IT networks are expanding to include more users and applications The use of corporate IT network infrastructure for physical security applications such as video surveillance presents unique challenges. Jack Fernandes, President & CEO of American Fibertek, makes a case for separate networks using specialized equipment and technologies specifically designed for video surveillance which could also integrate other physical security functions. In today’s business world, corporate IT networks are not only expanding to meet accelerating demand, but also to include more users and applications. As businesses use information technology (IT) to collect data from every corner of their business, the term “LAN sprawl” has been suggested to describe the multi-dimensional growth that is putting new stresses on the corporate network. One of the issues that comes with the expansion of local area networks (LANs) is how to control the network infrastructure, especially in relation to allowing users to access data.Given the transition of the physical security industry to systems based on Internet protocol (IP), often that data traveling along the enterprise LAN is related to physical security, including video surveillance. Video data can challenge networks both because it uses a lot of bandwidth and because the user has a high expectation of real-time video without latency. As growing networks accommodate the demands of more users and applications, it has become increasingly difficult for a video surveillance or security system to operate effectively. Many companies are concluding that the best approach is a separate IT infrastructure that is dedicated to video and other security systems.As the amount of network information flowing at any given time can lead to recording and viewing problems, video security systems should have their own network rather than running on a shared database. This approach can also take advantage of IT networking innovations designed specifically for the video and physical security marketplace. Advantages of a separate IP Network for surveillance videoTraffic on a video-specific network does not have to compete with other network data or deal with video quality issues. Dedicating a separate network to video applications enables the system to be designed especially for that purpose, including use of technologies to maximize functionality and dependability. Traffic on a video-specific network does not have to compete with other network data Performance-maximizing technologies for video networks include devices to monitor the efficient operation of the network. Such devices take into account variables such as power, environmental conditions and bandwidth usage. Network technologies designed for security/video systems can also facilitate integration of a range of security-related functionality.The Unique Needs Of Physical SecurityPhysical security information systems, including video, are critical to a company's security operation and general well-being. The security mission requires fail-safe systems that operate dependably over long periods of time, as well as those that are ready to respond when needed. Security systems also must be scalable, flexible and able to adapt to a company's changing protection needs, and should not have to compete for network resources with the growing number of other applications and users on the enterprise network.Video’s bandwidth and system needs are too extensive for it to be relegated as part of an already overburdened corporate network infrastructure. Security has historically operated separately from other corporate functions, an arrangement that supports its distinctly focused mission and enables information systems for video and security applications to operate effectively and mostly independent of other corporate operations. The security market has unique needs. Not all IT is suitable or appropriate for IP video surveillance. It takes specialized equipment to meet the specific needs of the video and security market.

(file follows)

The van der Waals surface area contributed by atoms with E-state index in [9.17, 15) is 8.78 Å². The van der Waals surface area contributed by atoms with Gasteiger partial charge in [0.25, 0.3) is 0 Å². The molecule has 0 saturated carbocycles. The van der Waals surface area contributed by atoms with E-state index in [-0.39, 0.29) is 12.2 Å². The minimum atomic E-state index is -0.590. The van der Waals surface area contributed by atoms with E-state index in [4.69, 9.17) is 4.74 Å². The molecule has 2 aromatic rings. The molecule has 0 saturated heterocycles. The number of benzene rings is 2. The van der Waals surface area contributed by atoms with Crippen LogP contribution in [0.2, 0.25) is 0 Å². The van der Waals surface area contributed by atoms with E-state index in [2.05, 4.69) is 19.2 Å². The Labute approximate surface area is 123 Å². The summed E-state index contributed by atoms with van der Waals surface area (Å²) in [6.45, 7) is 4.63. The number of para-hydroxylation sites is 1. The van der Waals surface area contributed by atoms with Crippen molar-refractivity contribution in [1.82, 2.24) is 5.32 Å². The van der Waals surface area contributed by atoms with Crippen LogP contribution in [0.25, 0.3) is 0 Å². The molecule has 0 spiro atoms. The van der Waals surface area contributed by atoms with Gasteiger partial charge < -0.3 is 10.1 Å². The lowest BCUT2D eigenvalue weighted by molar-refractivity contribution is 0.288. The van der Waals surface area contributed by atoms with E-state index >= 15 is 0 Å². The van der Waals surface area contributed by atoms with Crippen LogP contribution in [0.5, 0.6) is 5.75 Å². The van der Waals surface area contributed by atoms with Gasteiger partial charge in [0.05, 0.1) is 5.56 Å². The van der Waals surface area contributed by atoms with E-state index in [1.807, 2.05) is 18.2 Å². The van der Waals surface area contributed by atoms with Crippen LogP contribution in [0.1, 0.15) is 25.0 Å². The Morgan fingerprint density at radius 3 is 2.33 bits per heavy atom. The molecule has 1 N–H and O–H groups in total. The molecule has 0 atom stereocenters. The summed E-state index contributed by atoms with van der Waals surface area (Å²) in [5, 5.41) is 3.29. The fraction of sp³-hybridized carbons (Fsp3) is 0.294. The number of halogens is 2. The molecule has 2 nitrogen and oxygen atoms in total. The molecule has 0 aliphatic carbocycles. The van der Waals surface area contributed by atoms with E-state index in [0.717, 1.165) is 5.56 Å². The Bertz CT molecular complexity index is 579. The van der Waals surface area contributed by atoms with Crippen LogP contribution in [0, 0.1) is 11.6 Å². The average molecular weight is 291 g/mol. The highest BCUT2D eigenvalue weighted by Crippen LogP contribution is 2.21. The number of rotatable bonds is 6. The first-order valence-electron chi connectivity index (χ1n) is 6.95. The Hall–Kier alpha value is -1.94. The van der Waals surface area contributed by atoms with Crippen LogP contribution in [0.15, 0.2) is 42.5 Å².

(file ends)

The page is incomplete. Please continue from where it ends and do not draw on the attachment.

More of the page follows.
Mobile device and app security pioneer Trustonic has extended its partnership with LG Electronics Mobile Communications Company, which will see Trustonic Secured Platform (TSP™) deployed on LG’s smartphones. This includes the introduction of Trusted User Interface (TUI) functionality that is vital to unlocking the next generation of strong app protection in mobile banking, mobile payments and mPOS, digital car key and mobile identity-based apps. TSP integrates Trustonic’s trusted identity and trusted execution environment (TEE) into each smartphone during manufacture, protecting them with certified, hardware-backed security throughout the device’s lifecycle. TSP has already been deployed in more than 2 billion smart devices worldwide and is being integrated through LG’s major System on Chip (SoC) platform partners to bring greater trust to more of its smartphones. LG Smartphones to arrive with protection pre-enabled Trustonic’s TEE also secures key management, digital rights management (DRM), biometrics and FIDO authentication. Trustonic’s Asset Lifecycle Protection Service (ALPS™) will be pre-enabled on LG’s smartphones to fulfil mobile operators’ device protection needs. This service is being adopted by mobile operators to protect devices throughout their lifecycle, enabling operators to offer innovative new financing packages to more customers, and curtail smartphone theft, fraud and trafficking across the supply chain. Trustonic Application Protection (TAP™) will help to enhance security levels of LG’s native apps like LG Pay and third party app developers will also benefit as they can use the SDK to build secure next-generation user experiences. TAP is the only app development platform that combines hardware-backed and software in-app protection, enabling any developer to build and deploy applications with advanced security. Value addition for mobile network operators It is delivering value to mobile network operators, consumers, app developers and the wider ecosystem" This is particularly key for payment, banking, mPOS and automotive apps. The platform also allows developers to deploy Trustonic’s TUI in their application user experiences, shielding sensitive input and display user interactions, like PIN entry, away from the potentially compromised main device operating system. Dion Price, CEO of Trustonic, says, “Trustonic and LG agree that open and collaborative app and device security can enrich the mobile user experience. This approach goes far beyond simply protecting mobile devices, apps and data. “It is delivering value to mobile network operators, consumers, app developers and the wider ecosystem. This kind of collaboration is the only way to drive trust, which is fundamental to delivering innovative and secure mobile services.” Trustonic and LG have worked together since 2013 to bring trust to devices and applications.